book review: you are a badass

literature
You Are a Badass: How to Stop Doubting Your Greatness and Start Living an Awesome Life by Jen Sincero
My rating: 3 of 5 stars

This book is a quick little read (or listen) that can give you the push you need to start being a bad-ass. Jen Sincero’s writing is familiar and humorous (not laugh out loud funny but pleasant). There are a lot of good reminders in this book to encourage you to make changes in your perception, your mind, your heart, and your life. Sincero argues that if you want something, you need to believe you can have it. In essence, believing you are worthy of a great life and that you can have whatever life you imagine, is the only way that life will ever truly come to be. Sincero also reminds you that if you aren’t following through, you don’t want it enough.

Here’s what I was reminded:
1. Imagining the life I want to live is something I don’t do enough. For me, just having a clear picture of my life can be difficult because I can imagine multiple lives for myself.
2. I am really guilty of telling myself something is a priority and then not doing it (like exercise).
3. Trusting myself is both more difficult and more important to me than I thought.

I agree with Sincero in that if we believe we can and we follow through, we will achieve our vision, but there’s a lot of work to be done. It’s great to be all good vibes and light, but to go after dreams is work, plain and simple. To make money, is work. Sincero’s “real life” examples of how the universe listened to her intentions were weak. Rather than claiming the sky opened up and answered her prayers, I’d much rather have heard the tangible reasons she was able to do the things that she did. She obviously did groundwork to build her career and connections. There’s very little mention of those though.

As much as I gained from this book, I got caught up by the foundation of her perspective: the idea that the universe and our desires want to be in accordance with each other. Maybe it’s because I’m Catholic, but God – the Universe, the spirit energy, whatever you call it – doesn’t owe us a beautiful, fantastic, amazing life. Worthiness and self-love are crucial to being confident to go new places and seek new achievements, but trusting that everything you imagine will be handed to you is a slippery slope. What if what you want and what God has planned are different? What if in the midst of striving to build your business, you lose a leg? What if you want a family, but you haven’t met the right person?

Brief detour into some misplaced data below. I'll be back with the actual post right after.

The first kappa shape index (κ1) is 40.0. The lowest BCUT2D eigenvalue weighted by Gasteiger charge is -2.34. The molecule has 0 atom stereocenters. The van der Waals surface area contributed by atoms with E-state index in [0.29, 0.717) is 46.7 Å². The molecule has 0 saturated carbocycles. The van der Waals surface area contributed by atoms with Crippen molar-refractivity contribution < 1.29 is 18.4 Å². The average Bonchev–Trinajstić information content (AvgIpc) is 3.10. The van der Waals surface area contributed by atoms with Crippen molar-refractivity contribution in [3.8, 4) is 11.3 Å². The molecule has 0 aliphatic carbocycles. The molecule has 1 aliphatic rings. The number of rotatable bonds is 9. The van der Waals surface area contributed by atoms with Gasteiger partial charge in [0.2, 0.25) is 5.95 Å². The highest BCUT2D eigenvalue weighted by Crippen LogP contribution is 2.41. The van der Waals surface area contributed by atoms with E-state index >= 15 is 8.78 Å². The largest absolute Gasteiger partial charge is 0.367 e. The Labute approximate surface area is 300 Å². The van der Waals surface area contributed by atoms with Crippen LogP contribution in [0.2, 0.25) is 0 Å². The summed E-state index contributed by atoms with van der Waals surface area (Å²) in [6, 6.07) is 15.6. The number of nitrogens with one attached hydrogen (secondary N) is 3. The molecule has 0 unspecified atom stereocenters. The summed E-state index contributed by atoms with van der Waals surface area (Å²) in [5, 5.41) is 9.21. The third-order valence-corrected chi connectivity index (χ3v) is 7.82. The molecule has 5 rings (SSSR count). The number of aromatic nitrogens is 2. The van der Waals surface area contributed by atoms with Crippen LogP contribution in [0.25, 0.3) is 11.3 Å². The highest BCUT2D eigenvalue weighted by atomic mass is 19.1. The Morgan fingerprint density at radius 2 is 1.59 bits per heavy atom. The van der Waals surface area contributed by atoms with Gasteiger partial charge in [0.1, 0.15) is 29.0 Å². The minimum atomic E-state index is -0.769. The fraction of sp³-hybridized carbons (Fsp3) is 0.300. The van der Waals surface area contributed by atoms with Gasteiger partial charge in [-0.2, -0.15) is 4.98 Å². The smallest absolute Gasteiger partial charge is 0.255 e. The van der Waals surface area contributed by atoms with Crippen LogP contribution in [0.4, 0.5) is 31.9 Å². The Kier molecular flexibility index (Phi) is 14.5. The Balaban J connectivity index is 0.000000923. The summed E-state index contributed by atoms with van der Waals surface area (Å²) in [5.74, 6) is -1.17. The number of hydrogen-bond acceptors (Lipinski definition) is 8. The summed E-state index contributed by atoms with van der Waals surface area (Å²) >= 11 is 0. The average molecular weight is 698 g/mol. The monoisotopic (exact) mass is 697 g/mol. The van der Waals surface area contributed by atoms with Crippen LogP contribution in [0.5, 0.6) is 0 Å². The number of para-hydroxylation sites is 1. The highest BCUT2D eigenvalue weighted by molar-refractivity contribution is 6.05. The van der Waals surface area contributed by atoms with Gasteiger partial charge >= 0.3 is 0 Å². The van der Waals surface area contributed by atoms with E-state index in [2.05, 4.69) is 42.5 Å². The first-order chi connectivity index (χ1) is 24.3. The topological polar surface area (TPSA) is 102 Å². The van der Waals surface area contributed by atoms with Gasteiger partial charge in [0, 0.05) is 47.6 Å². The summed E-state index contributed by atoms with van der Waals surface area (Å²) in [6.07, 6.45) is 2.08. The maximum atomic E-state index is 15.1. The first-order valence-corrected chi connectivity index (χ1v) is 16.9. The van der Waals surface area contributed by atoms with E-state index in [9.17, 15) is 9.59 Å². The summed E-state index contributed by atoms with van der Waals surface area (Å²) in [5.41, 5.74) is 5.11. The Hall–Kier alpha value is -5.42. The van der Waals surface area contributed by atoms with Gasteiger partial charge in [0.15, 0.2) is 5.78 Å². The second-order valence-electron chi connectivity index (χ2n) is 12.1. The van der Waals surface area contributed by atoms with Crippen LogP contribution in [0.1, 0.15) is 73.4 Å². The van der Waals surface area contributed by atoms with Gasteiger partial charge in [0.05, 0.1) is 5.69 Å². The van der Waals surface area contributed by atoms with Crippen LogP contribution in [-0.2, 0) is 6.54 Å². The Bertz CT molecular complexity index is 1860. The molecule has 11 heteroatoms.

I have been struggling with the idea of purpose for the past few years so maybe it’s just me being cynical, but life happens and circumstances change constantly. Being able to identify the beautiful, amazing, fantastic things in the life you have can be even more beneficial than imagining a life you wish you were living. Gratitude and love can transform an average life into a light filled life without money and without travelling to Bali or Spain or Tokyo to write a book.

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book review: black privilege

literature
Black Privilege: Opportunity Comes to Those Who Create ItBlack Privilege: Opportunity Comes to Those Who Create It by Charlamagne Tha God
My rating: 4 of 5 stars

I’m a 26 year old white girl that listens to mostly alternative music and a little bit of country. My knowledge of hip hip and rap is confined to Top 40 radio. Obviously, I didn’t know who Charlamagne tha God was prior to reading this, but I think his story and advice are worth the read. Charlamagne succeeded at giving poignant advice for life with his one of a kind experience.

At one point early in the book, Charlamagne suggests that you need to expand your horizons and read and listen to people who don’t share that much in common with you. From that point, I knew I was going to like the rest . Even though I didn’t know who Charlamagne was, I was really invested in the story of his life.

I have to say, toward the tail end of this book, the feminist in me got sick of hearing how many girls this guys took to bed. Just as I was about ready to turn the book off, he started talking about his wife and the importance of his family. Thank goodness. I could look past it when he was younger, but at some point you have to realize women aren’t accessories to life. The feminist in me almost gave this a 3 on that grounds.

I think everyone can agree that living with purpose, evolving from experience, sharing love, and working hard are key to success and happiness. What’s clear from his journey is that achieving this legally is going to get you a longer and fuller life. He also really made me think about what my dream is. Is it even my dream? Bonus points, he ended with a quote from The Lion King – which is my favorite. I almost got a little weepy. “Remember who you are.” I, without a doubt, needed to hear that.

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